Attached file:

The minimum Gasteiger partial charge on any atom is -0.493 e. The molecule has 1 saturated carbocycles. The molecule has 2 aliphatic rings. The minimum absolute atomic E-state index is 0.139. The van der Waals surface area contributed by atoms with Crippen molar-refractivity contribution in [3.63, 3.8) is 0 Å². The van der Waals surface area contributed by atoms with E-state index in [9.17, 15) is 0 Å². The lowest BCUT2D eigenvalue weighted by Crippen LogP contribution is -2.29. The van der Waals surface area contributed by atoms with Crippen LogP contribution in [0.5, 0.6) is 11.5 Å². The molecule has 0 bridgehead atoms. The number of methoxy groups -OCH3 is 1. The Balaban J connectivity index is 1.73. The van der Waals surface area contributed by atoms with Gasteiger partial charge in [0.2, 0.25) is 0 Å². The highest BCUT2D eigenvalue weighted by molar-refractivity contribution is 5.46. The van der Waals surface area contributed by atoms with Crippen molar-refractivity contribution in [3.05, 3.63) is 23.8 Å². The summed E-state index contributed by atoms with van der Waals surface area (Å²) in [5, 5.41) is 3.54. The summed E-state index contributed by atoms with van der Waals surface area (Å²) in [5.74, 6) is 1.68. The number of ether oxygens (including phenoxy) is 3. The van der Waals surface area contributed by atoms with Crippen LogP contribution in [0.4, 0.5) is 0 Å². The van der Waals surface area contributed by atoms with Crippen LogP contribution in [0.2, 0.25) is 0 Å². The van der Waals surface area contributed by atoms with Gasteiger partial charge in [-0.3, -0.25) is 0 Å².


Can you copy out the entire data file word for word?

The minimum Gasteiger partial charge on any atom is -0.493 e. The molecule has 1 saturated carbocycles. The molecule has 2 aliphatic rings. The minimum absolute atomic E-state index is 0.139. The van der Waals surface area contributed by atoms with Crippen molar-refractivity contribution in [3.63, 3.8) is 0 Å². The van der Waals surface area contributed by atoms with E-state index in [9.17, 15) is 0 Å². The lowest BCUT2D eigenvalue weighted by Crippen LogP contribution is -2.29. The van der Waals surface area contributed by atoms with Crippen LogP contribution in [0.5, 0.6) is 11.5 Å². The molecule has 0 bridgehead atoms. The number of methoxy groups -OCH3 is 1. The Balaban J connectivity index is 1.73. The van der Waals surface area contributed by atoms with Gasteiger partial charge in [0.2, 0.25) is 0 Å². The highest BCUT2D eigenvalue weighted by molar-refractivity contribution is 5.46. The van der Waals surface area contributed by atoms with Crippen molar-refractivity contribution in [3.05, 3.63) is 23.8 Å². The summed E-state index contributed by atoms with van der Waals surface area (Å²) in [5, 5.41) is 3.54. The summed E-state index contributed by atoms with van der Waals surface area (Å²) in [5.74, 6) is 1.68. The number of ether oxygens (including phenoxy) is 3. The van der Waals surface area contributed by atoms with Crippen LogP contribution in [0.4, 0.5) is 0 Å². The van der Waals surface area contributed by atoms with Crippen LogP contribution in [0.2, 0.25) is 0 Å². The van der Waals surface area contributed by atoms with Gasteiger partial charge in [-0.3, -0.25) is 0 Å².